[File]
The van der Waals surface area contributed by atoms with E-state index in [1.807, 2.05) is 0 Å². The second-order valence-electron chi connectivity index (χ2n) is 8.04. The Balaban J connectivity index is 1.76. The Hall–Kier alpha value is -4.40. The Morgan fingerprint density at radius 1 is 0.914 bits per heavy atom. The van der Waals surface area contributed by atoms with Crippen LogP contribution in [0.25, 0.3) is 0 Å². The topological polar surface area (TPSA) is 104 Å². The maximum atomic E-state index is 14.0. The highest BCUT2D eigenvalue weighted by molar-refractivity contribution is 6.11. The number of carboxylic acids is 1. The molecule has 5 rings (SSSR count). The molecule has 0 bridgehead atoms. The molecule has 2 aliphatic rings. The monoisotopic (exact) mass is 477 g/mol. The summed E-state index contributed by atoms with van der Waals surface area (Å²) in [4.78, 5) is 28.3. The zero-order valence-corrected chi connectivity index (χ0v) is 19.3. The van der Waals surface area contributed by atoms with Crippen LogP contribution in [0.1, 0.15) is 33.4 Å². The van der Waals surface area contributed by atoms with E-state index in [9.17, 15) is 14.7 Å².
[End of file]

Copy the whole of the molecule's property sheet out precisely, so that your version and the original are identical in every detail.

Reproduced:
The van der Waals surface area contributed by atoms with E-state index in [1.807, 2.05) is 0 Å². The second-order valence-electron chi connectivity index (χ2n) is 8.04. The Balaban J connectivity index is 1.76. The Hall–Kier alpha value is -4.40. The Morgan fingerprint density at radius 1 is 0.914 bits per heavy atom. The van der Waals surface area contributed by atoms with Crippen LogP contribution in [0.25, 0.3) is 0 Å². The topological polar surface area (TPSA) is 104 Å². The maximum atomic E-state index is 14.0. The highest BCUT2D eigenvalue weighted by molar-refractivity contribution is 6.11. The number of carboxylic acids is 1. The molecule has 5 rings (SSSR count). The molecule has 0 bridgehead atoms. The molecule has 2 aliphatic rings. The monoisotopic (exact) mass is 477 g/mol. The summed E-state index contributed by atoms with van der Waals surface area (Å²) in [4.78, 5) is 28.3. The zero-order valence-corrected chi connectivity index (χ0v) is 19.3. The van der Waals surface area contributed by atoms with Crippen LogP contribution in [0.1, 0.15) is 33.4 Å². The van der Waals surface area contributed by atoms with E-state index in [9.17, 15) is 14.7 Å².